Radiologic Technologist vs. Radiologist: Shedding Light on the Differences

Radiologic Technologist vs Radiologist

If you’re looking to trade in your dead-end job for a more substantial career, it’s easy to understand the appeal of the growing healthcare field. There’s an entire generation of Baby Boomers hitting the peak of their healthcare needs and healthcare providers will need help keeping up with the demand for their services. On top of that, healthcare careers can also be rewarding in both compensation and job satisfaction.

So where should you start? Radiology is an appealing field for many—but when it comes down to choosing a radiology career path, there are questions that still need answering: What’s the difference between radiologic technologists and radiologists? How can you know which career path is best for you?

Daily job duties, average earnings and the level of education required are all important factors to consider. We sorted through all the information you’ll need in this overview of a career as a radiologic technologist versus a radiologist.

Radiologic technologist vs. radiologist: Job duties

Though both radiologic technologists (rad techs) and radiologists spend their days working with radiation technology to help patients, their specific job duties are quite different.

Rad techs are the healthcare specialists working directly with patients to capture imagery using radiation imaging equipment, according to the Bureau of Labor Statistics (BLS). They prepare patients for imaging procedures such as X-rays and MRIs, properly position the imaging equipment and take precautions to protect any body parts that do not need to be imaged. They also maintain imaging equipment and keep patient records.

Radiologists are doctors who have chosen to specialize in imaging technology. Their main job duty is to make a medical diagnosis based on images taken by rad techs, according to Krysty Radabaugh, Director of Operations/Chief MRI Technology at All-American Teleradiology, LLC. Because radiologists’ primary focus is diagnosis, they don’t have as much direct patient interaction as rad techs. They’ll communicate any findings to the patient’s ordering doctor, who will then take over the case.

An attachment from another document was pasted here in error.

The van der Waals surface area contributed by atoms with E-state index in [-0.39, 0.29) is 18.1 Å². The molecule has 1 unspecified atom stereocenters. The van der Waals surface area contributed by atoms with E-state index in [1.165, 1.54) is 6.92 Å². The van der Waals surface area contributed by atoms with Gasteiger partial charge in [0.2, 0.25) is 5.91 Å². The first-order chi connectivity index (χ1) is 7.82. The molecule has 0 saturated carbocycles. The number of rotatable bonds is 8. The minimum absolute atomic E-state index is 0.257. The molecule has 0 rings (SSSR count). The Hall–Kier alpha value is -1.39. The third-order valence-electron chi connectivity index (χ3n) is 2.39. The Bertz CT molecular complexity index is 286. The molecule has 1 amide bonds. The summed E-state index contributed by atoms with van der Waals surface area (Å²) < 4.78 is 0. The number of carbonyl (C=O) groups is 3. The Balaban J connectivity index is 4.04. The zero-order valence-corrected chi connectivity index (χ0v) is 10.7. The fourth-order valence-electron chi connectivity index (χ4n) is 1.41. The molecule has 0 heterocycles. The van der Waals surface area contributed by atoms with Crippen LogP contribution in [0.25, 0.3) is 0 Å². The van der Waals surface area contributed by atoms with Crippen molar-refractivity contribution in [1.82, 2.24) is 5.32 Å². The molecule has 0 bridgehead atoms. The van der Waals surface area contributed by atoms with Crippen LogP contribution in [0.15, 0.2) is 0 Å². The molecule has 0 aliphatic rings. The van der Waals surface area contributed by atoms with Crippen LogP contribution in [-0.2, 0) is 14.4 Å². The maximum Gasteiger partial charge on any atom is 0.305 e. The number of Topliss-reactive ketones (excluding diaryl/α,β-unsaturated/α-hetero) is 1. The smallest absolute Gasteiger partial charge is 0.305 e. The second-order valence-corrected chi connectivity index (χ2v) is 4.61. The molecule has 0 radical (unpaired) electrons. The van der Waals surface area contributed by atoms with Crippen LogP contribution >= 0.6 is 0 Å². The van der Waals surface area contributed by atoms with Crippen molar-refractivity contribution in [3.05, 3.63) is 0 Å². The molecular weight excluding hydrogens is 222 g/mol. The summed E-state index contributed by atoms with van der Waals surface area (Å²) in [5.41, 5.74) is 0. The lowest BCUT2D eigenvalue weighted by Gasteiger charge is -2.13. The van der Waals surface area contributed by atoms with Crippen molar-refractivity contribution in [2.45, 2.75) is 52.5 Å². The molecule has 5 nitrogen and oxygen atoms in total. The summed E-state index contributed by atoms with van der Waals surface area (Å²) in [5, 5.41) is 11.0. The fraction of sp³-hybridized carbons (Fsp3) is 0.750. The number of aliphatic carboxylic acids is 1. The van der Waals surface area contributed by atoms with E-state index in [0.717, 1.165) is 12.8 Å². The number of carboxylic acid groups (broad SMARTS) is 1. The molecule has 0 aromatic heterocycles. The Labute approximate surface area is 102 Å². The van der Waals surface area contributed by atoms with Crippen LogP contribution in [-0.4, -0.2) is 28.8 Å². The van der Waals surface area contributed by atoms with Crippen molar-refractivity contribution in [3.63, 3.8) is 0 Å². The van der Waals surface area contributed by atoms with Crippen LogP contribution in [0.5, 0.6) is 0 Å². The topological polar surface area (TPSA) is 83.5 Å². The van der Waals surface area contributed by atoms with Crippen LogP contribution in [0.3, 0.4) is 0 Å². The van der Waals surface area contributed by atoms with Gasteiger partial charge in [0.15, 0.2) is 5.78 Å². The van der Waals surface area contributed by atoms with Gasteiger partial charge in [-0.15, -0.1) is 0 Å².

Radiologic technologist vs. radiologist: Education requirements

Radiologists are licensed doctors with a specialty in radiology, so they require all the education that goes along with the M.D. title. That means four years of undergrad, followed by four years of medical school and a residency program, reports the BLS. All said and done, it can take 8 to 12 years to become a radiologist.

“It’s a long process,” says Radabaugh. “Not many have or will take the time.”

The road to a career as a rad tech is a bit more accessible. You can get your start with as little as a two-year Associate’s degree and certification through the American Registry of Radiologic Technologists.1

It doesn’t have to take long to become a rad tech, and there are lots of opportunities for career advancement and continuing education if you decide to push on in your career. Many rad techs pursue radiology specialties, such as mammography. Others decide to further their career by returning to school to become a radiologist.

Though the educational requirements differ, Radabaugh says both careers require time and effort for better patient outcomes.

Radiologic technologist vs. radiologist: Salary and job outlook

All the years radiologists spend in school pay off when they start earning their average salary of $206,920, according to the U.S. Department of Labor.2 Their job outlook is also positive, with a faster-than-average growth rate of 14 percent through 2024.